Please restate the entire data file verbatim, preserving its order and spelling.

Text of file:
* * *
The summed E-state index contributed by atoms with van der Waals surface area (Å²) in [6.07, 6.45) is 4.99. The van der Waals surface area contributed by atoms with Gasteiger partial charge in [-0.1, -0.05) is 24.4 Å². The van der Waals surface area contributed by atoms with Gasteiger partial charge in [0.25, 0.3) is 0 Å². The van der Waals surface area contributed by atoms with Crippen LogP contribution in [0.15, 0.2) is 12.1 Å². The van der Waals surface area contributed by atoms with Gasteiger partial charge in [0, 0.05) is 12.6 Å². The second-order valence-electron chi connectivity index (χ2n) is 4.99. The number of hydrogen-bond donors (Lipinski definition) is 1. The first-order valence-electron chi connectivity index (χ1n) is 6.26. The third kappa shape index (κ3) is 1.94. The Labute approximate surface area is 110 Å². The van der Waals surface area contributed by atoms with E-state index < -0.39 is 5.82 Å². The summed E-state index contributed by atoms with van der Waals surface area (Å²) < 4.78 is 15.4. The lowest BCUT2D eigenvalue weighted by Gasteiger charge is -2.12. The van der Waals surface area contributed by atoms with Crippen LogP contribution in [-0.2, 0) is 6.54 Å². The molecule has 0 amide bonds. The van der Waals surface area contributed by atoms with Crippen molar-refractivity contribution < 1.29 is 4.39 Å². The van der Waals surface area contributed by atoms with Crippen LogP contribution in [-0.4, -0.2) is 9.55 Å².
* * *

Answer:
The summed E-state index contributed by atoms with van der Waals surface area (Å²) in [6.07, 6.45) is 4.99. The van der Waals surface area contributed by atoms with Gasteiger partial charge in [-0.1, -0.05) is 24.4 Å². The van der Waals surface area contributed by atoms with Gasteiger partial charge in [0.25, 0.3) is 0 Å². The van der Waals surface area contributed by atoms with Crippen LogP contribution in [0.15, 0.2) is 12.1 Å². The van der Waals surface area contributed by atoms with Gasteiger partial charge in [0, 0.05) is 12.6 Å². The second-order valence-electron chi connectivity index (χ2n) is 4.99. The number of hydrogen-bond donors (Lipinski definition) is 1. The first-order valence-electron chi connectivity index (χ1n) is 6.26. The third kappa shape index (κ3) is 1.94. The Labute approximate surface area is 110 Å². The van der Waals surface area contributed by atoms with E-state index < -0.39 is 5.82 Å². The summed E-state index contributed by atoms with van der Waals surface area (Å²) < 4.78 is 15.4. The lowest BCUT2D eigenvalue weighted by Gasteiger charge is -2.12. The van der Waals surface area contributed by atoms with Crippen LogP contribution in [-0.2, 0) is 6.54 Å². The molecule has 0 amide bonds. The van der Waals surface area contributed by atoms with Crippen molar-refractivity contribution < 1.29 is 4.39 Å². The van der Waals surface area contributed by atoms with Crippen LogP contribution in [-0.4, -0.2) is 9.55 Å².